DUNLAP, Tenn. - As an aide recorded the moment with a digital camera, U.S. Rep. Scott DesJarlais strode into the Sequatchie County Courthouse, shook hands and began a "listening session" with the Republican faithful.
But there wasn't much listening.
Out of the 42 minutes that followed, DesJarlais, R-Tenn., spoke for 31, although the congressman's office promoted the session as a chance to "solicit ideas and opinions from ... constituents on important policy issues being debated in Washington, D.C."
The imbalance didn't seem to bother the 15 people reclined in red-cushioned church pews, as person after person lobbed party-line questions -- spending cuts, federal debt concerns and "ObamaCare" frequently came up -- to the freshman representative.
None of the questions challenged DesJarlais' voting record or appeared to take him off guard.
"The military not being so prominent as it used to be, I don't like that," said Mary Frances Hixson, a Dunlap resident. "I like for us to be the No. 1 nation."
For a moment, DesJarlais, a physician-turned-politician, appeared to disagree, saying he wasn't sure America should be "the policeman of the world."
"We have domestic issues we need to worry about," he said. "But I agree ... we are not perceived as No. 1 anymore. We can't afford to let that happen."
In March, DesJarlais voted against a House resolution that would have removed armed forces from Afghanistan, where America has maintained a military presence since October 2001.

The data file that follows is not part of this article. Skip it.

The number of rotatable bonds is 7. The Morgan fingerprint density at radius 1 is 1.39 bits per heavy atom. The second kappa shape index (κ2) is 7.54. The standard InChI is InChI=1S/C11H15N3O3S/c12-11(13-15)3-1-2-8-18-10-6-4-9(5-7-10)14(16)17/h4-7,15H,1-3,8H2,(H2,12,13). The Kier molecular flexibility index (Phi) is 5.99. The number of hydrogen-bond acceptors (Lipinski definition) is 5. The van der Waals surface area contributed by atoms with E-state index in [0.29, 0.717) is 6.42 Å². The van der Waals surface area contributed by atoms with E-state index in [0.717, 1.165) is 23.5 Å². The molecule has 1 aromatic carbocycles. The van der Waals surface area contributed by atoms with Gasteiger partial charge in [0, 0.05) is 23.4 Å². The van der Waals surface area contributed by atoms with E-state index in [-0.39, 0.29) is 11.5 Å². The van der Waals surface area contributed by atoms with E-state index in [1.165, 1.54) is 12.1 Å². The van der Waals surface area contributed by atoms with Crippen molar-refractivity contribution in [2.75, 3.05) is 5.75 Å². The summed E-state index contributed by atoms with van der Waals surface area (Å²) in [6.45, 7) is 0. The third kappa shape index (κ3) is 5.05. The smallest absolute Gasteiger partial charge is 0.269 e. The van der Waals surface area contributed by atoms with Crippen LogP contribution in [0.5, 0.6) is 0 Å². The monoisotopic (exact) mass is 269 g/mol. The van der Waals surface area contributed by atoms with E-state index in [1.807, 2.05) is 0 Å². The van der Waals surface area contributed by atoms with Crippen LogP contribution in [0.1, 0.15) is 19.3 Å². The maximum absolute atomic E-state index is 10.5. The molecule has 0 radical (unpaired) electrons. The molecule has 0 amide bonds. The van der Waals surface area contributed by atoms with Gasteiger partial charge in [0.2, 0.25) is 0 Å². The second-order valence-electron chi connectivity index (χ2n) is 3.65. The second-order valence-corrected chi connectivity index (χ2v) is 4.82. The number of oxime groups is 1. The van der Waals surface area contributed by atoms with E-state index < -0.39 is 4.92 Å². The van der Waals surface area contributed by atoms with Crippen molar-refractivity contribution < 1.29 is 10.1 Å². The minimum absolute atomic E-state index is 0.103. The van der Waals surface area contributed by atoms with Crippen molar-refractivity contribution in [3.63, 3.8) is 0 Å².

Most other questions centered on fiscal policy, as constituents took positions on Social Security (privatize it) and foreign aid (stop it).
A staffer passed out a constituent issues survey and asked crowd members to identify their most important ones. Hixson, the woman who talked about the military, circled all 12 options, which included "war on terror," "moral values" and "crime and drugs."
DesJarlais' "Listening to Tennessee" tour made its second stop Monday in Pikeville, where constituents were a little chattier than those in Dunlap.
One woman suggested a community-service requirement in exchange for unemployment money, an idea Tennessee's Fourth District congressman appeared to endorse.
Still, most in attendance praised DesJarlais "for all the great work you've done," as one Bledsoe County man put it.